Solomon’s Principals Part 3

Illustration depicting Solomon's Principles, Part 3: Integrity, Leadership, and Legacy

Solomon’s Principals PART 3

“As iron sharpens iron, so one person sharpens another” (Proverbs 27:17). Today, we’ll delve deeper into the principles of Solomon’s wisdom, focusing on what I call business and personal life principles.

Let’s start, as we did last week, with a quick prayer:

Lord God, today we seek your guidance to open our eyes, hearts, minds, and whole beings to absorb your wisdom deeply. Help us align our bodies and souls with your will, allowing us to hear and understand exactly what you intend for us. We ask this in the name of your precious son.


Alright then, let’s dive back in.

Solomon’s sixth principle emphasizes using debt sparingly. In business, cash reigns supreme, echoing Solomon’s wisdom: “Money answers everything” (Ecclesiastes 7:12). Maintaining a cash reserve or savings can alleviate significant stress.

Use debt judiciously for essential capital items, but avoid it for operating expenses such as salaries and routine costs. Otherwise, you risk becoming a servant to the lender, working on their terms rather than yours (Proverbs 22:7).

In personal finance, many of us tend to overextend ourselves with credit cards, although that might not be everyone’s experience.

However, we’ve certainly been there in the past, and we strive to prevent it from happening again.

If you find yourself in credit card debt, there are ways to get out of it, but it requires diligence, hard work, and prayer—all three are essential.

Solomon’s seventh principle emphasizes working cooperatively, as stated in Proverbs 27:17: “As iron sharpens iron, so one person sharpens another.”

Create strategic business alliances with others, enabling you to access reliable resources swiftly to meet client demands. Solomon exemplified this with King Hiram of Lebanon, resulting in mutual benefits that elevated Israel’s economic status and made Jerusalem a global showcase.

We can apply this principle in our personal lives through networking. You might have heard the saying, “It’s not what you know, but who you know.” However, I believe it’s more about “who knows you” than who you know!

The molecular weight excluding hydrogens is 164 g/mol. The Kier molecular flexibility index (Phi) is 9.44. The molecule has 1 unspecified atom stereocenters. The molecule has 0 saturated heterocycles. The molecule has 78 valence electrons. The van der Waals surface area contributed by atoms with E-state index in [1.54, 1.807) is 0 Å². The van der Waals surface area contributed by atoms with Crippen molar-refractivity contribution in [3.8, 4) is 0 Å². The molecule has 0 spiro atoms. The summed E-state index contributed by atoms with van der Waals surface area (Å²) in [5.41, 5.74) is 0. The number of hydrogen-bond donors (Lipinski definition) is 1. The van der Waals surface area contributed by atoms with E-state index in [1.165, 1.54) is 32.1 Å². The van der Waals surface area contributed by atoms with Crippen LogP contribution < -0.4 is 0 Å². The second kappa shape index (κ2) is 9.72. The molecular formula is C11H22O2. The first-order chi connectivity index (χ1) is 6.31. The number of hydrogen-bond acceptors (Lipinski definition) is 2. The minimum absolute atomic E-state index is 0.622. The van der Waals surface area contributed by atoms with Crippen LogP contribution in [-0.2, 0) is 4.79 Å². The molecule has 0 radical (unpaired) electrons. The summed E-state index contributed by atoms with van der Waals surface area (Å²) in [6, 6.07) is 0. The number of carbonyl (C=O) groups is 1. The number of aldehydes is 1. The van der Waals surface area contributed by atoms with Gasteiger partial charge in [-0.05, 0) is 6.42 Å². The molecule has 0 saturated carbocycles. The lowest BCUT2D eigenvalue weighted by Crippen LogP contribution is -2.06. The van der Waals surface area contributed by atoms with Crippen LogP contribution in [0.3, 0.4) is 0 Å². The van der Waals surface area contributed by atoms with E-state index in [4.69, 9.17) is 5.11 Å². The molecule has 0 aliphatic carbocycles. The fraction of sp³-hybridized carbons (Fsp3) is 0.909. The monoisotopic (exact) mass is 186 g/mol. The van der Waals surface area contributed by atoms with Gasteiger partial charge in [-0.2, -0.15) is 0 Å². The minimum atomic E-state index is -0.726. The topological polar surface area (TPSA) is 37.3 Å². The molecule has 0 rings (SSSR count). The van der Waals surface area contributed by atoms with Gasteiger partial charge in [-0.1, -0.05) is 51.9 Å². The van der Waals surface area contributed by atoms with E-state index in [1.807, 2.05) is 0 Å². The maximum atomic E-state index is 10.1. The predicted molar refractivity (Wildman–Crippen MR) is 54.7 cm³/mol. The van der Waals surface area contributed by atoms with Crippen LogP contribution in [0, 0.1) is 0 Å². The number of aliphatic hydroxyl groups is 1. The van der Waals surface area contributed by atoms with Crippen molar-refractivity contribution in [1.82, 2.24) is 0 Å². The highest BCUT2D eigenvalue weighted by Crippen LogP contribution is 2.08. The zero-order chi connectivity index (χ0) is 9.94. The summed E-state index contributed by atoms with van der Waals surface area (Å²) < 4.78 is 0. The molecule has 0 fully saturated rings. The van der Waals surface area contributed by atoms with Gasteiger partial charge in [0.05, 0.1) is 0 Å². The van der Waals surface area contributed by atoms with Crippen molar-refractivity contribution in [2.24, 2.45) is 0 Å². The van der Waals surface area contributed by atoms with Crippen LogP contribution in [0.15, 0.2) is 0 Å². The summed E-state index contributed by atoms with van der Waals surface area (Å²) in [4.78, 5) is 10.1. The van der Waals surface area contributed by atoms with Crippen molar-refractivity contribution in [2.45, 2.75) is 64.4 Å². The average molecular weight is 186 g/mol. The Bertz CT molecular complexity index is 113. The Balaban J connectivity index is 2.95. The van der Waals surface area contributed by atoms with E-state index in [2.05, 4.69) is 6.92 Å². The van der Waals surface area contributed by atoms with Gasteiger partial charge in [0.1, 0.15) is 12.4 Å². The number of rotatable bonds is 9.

Let me illustrate this with a great example.

Suppose I’m seeking funding, and I mention that I know Elon Musk (the founder of Tesla, SpaceX, PayPal, etc.). It’s not untrue—I do know of him. In fact, I also know Mark Zuckerberg, Bill Gates, Tony Robbins, and others. I could even share some details about their backgrounds.

However, the truth is, they don’t know me!

So, if the people I’m seeking funding from approach Elon and ask, “What do you think of this Dan Greer guy? Is he any good?” Elon would likely respond, “Who? I’ve never heard of that person!”

The lesson here is that by building genuine relationships and consistently delivering more than we promise, we expand our network and strengthen our connections.

This brings us to his eighth principle:

Cultivate relationships with trusted professionals.

Proverbs 15:22 highlights the importance of seeking counsel: “Without counsel, plans go awry, but in the multitude of counselors, they are established.”

Recognize the value of acknowledging that you don’t have all the answers, especially when you’re unaware of what you don’t know. Build strong connections with legal, financial, IT, and other professionals you trust. Utilize these relationships effectively to anticipate and address potential problems proactively.

Another important aspect to keep in mind is to consistently adopt a servant mindset.

It’s common for us to overlook serving others before seeking their assistance. We often expect others to go above and beyond to make our lives easier without offering a helping hand to make theirs easier first.

The key is to initiate relationships by serving others genuinely. Additionally, always strive to exceed expectations. If you commit to something, follow through with action!

For instance, if you promise to pray for someone, involve your whole family in praying for them.

In today’s society, we need more individuals who underpromise and overdeliver. Strive to be that person in each of your relationships.

Let’s take action!

Today, we urge you to implement each principle you’ve learned into your personal life:

  1. Be Diligent and Work Hard: Put in the effort and dedication required for success.
  2. Work wisely: Opt for smart strategies over unnecessary toil.
  3. Pursue Excellence: Strive to excel in all endeavors, giving your best at all times.
  4. Work Proactively: Take initiative and avoid procrastination by jumping into tasks promptly.
  5. Be Honest—Always: Integrity is crucial, both in God’s eyes and in building trustworthy relationships.
  6. Use Debt Sparingly: Exercise financial prudence by minimizing reliance on borrowed funds.
  7. Work cooperatively: Collaboration with others is vital for growth and prosperity.

Lastly, always aim to overdeliver! If you commit to finding 10 new contacts, go the extra mile and secure 15 or even 20 new connections. Your dedication and commitment will set you apart and lead to greater success.

Enhance your faith-led leadership journey with God First Life Next. Explore empowering insights at “Solomon’s Principals Part 3“. Let faith guide your leadership. Click for purposeful living at

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